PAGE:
Saturday, May 18, 2019

Tales of the Delog: Those Who Die and Come Back in Tibet

Who knows what happens after death?
    Those who live there, those who have visited, those who have died and come back.
    The Tibetan language has a word for those who have died and come back. The word is delog (“day-loak, with the stress on the first syllable). There is also the term nyin log, for one who dies and returns in one day.
    Delog Dawa Drolma [d. 1941] recorded a detailed account of her travels in “realms of pure appearance” under the guidance of White Tara while her teen body lay seemingly lifeless for five days. These higher realms, like the lower ones, are understood to be “the display of mind”. The pure realms are the display of enlightened awareness, while the bardo state and the six directions of rebirth are “the display of delusion and the projection of mind’s poisons.”
    In the presence of the Death lord Yama Dharmaraja, she sings (with Tara) a song:

            If there is recognition, there is just this – one’s own mind.
            If there is no recognition, there is the great wrathful lord of death 

Sogyal Rinpoche discussed the delog phenomenon in The Tibetan Book of Living and Dying. He reported that “In Tibet this was an accepted occurrence, and elaborate methods were devised for detecting whether d´eloks were fraudulent or not”.
    The Tibetan Library of Works and Archives in Dharamsala, India,  houses at least a dozen accounts of delogs
    French anthropologist Françoise Pommaret did pioneer work in this field,  published as  Les revenants de l' au-delà dans le monde Tibetain. She traveled often to the Himalayan highlands and  discovered historical records of ten delogs from the 11th to the 20th century. She interviewed a delog in a village in Nepal and three in Bhutan. Pommaret’s studies of  texts include a marvelously detailed story of a delog whose biography is based on a 17th-century manuscript.
    Pommaret observes that "at first, the delogs may not realize that they are dead, when the spirit separates from the body, leaving it seeming like an animal in the delog’s clothing. As the disembodied spirit roams about the home, the delog may not understand why the rest of the family is acting so strangely and unresponsive to the delog’s efforts at communication."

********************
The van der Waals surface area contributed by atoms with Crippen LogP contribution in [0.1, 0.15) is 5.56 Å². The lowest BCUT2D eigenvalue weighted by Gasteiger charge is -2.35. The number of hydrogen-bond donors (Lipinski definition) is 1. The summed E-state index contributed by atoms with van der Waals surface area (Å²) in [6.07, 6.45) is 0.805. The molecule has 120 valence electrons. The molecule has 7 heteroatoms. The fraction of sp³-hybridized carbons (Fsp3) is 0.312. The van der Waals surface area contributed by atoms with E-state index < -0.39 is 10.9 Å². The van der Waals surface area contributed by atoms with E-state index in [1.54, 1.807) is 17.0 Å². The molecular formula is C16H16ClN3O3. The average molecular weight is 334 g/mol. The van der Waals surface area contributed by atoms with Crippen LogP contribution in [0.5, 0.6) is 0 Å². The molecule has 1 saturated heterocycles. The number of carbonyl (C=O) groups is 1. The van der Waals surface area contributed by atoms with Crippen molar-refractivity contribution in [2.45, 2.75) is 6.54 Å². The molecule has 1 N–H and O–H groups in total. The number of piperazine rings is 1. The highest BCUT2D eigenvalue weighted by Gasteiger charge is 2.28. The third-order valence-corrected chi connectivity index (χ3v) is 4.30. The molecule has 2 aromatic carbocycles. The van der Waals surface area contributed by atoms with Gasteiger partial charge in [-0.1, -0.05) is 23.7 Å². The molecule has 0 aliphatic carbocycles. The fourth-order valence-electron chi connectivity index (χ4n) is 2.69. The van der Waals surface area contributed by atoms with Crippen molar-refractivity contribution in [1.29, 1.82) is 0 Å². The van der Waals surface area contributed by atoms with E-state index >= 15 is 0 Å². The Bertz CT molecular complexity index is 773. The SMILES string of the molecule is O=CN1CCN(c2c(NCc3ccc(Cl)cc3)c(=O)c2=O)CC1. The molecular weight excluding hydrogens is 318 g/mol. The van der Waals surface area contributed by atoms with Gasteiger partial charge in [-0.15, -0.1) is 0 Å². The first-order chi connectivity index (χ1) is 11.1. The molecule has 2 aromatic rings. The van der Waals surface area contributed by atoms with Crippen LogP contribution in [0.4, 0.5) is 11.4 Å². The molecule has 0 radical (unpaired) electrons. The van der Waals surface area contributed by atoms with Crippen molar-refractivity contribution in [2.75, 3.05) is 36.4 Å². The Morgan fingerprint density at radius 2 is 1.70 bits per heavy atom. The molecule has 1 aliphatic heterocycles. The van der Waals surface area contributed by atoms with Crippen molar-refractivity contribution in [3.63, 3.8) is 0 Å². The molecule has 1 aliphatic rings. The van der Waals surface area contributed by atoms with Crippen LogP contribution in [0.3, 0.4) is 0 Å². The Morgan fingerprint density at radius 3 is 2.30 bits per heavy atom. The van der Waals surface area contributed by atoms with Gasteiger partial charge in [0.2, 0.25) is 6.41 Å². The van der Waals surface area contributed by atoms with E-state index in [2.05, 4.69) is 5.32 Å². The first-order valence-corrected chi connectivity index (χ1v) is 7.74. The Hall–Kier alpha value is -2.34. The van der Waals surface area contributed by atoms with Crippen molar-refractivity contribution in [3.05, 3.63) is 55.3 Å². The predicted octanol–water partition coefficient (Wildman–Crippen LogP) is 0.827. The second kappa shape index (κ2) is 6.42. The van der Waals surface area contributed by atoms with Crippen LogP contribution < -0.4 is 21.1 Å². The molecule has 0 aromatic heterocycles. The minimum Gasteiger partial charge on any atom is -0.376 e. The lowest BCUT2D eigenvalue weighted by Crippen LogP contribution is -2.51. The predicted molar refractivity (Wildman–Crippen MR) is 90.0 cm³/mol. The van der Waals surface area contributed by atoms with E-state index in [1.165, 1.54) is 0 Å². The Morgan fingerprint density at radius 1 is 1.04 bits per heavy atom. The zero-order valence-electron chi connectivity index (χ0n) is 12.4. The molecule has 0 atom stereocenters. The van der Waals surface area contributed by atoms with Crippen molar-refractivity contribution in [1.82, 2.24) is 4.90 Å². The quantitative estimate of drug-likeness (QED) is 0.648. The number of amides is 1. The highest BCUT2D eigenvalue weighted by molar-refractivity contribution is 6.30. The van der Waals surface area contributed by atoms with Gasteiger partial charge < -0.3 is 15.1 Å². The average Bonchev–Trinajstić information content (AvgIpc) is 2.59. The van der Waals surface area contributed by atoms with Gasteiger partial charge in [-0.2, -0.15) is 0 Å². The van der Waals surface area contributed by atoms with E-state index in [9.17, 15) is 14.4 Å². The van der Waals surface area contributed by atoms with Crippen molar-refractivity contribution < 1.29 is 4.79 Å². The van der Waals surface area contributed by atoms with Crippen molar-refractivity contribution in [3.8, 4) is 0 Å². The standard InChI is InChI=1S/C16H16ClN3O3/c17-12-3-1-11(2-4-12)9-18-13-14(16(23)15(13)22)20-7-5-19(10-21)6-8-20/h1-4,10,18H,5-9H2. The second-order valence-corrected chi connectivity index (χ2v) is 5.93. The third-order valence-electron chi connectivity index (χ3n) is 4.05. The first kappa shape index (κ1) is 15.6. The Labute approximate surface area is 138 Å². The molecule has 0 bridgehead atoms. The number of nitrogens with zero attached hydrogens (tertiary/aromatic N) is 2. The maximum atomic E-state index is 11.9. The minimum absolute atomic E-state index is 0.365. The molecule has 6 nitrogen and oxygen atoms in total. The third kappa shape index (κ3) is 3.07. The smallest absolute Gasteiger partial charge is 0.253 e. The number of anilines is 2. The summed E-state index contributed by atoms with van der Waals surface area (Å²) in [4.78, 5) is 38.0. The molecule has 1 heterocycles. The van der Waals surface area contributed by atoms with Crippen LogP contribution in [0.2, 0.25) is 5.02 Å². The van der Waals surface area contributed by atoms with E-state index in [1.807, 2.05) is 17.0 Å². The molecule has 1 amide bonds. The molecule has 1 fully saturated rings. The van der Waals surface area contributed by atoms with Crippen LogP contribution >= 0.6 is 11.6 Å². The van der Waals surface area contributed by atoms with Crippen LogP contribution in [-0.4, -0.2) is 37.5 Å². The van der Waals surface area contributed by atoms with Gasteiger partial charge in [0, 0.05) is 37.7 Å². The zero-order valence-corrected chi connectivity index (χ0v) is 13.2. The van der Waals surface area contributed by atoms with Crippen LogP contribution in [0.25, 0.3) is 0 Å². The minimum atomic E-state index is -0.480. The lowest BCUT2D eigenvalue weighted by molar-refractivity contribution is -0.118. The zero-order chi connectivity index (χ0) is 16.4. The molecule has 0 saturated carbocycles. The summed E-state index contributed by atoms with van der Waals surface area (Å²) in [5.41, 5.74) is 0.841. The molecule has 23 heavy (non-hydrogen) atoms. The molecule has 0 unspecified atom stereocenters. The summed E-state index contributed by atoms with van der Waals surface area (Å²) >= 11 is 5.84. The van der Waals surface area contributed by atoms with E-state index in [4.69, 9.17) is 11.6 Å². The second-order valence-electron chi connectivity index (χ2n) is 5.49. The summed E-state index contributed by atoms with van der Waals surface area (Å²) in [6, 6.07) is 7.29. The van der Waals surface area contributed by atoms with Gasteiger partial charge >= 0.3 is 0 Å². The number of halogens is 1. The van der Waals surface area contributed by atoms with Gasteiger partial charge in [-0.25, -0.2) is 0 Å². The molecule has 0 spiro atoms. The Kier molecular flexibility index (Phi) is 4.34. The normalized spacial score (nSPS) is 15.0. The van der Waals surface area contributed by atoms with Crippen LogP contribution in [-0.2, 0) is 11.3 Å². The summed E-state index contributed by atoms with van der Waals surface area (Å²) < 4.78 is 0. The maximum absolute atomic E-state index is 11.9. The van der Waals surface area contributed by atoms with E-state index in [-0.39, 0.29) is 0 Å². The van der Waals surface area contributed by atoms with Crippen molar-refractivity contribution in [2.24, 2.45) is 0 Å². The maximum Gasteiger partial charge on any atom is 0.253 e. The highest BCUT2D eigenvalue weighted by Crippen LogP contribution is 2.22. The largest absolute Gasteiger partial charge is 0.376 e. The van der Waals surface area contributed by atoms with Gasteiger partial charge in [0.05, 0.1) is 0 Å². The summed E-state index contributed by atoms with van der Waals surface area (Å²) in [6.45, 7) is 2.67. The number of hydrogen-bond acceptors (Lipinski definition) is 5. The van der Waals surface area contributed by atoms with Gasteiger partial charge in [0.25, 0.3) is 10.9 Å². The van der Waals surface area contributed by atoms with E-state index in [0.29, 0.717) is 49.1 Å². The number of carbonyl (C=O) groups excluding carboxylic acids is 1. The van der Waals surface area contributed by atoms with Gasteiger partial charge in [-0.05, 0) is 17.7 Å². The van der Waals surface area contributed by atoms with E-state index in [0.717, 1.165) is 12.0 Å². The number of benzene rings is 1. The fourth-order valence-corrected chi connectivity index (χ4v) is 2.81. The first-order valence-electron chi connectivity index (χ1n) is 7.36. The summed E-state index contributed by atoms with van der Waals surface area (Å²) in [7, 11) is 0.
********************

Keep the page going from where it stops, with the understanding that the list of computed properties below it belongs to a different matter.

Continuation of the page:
A delog named Gling Bza’chos skyid reported that she did not recognize her own body when she saw the family gathered round it in mourning:

When I saw my own bed, there was the cadaver of a big pig covered with my clothing. My husband and my children and all the neighbors of the village arrived and began to cry. They began to prepare for a religious ceremony and I thought, “What are you doing?” But they did not see me and I felt abandoned. I did not think that I was dead.

When another delog met her spiritual guardian (yi dam), he said:

“Don’t you know that you are dead? Don’t show attachment to your body of illusion; lift your spirit towards the essence of things. Come where I will lead you”

Then she met terrifying minions of Yama shouting, “Execute!” but was protected by her yi dam and her mantra.


Lee W. Bailey,  “A ‘Little Death’: The Near-Death Experience and Tibetan Delogs”  in Journal of Near-Death Studies, 19(3) Spring 2001

Delog Drolma, Delog: Journey to realms beyond death trans. Richard Patterson.  Junction City, CA: Padma Publishing, 1995

Françoise Pommaret, Les revenants de l’au-delà dans le monde Tibetain: Sources litteraires et tradition vivante  Paris: Editions du Centre National de le Recherche Scientifique, 1989

Sogyal Rinpoche, The Tibetan Book of Living and Dying. New York: HarperCollins,1992

Image: Yama Dharmaraja

1 comment:

Sticks And Lines said...

All things Tibetan have been coming up this week since I picked up an Eliot Pattinson novel at the library; an old painting done in college, notifications from the Dalai Llama Centre via email, your latest post. Thank you for mentioning the Tibetan Library of Works and Archives - wonderful resource, especially the YouTube videos.
By the way, if you have not heard of her yet, there is a mortician by the name of Caitlin Doughty ("Ask a Mortician" channel - Youtube), out of L.A., who advocates for the discussion and acceptance of death in the Western world. She's funny and smart and tells it like it is.
I find it hugely encouraging to read your works, and to see the groundswell of interest in approaching death from a perspective of something other than heavy grief to bear as a burden. And as always to pay attention to our dreams and additionally the visits we receive from those who have passed on.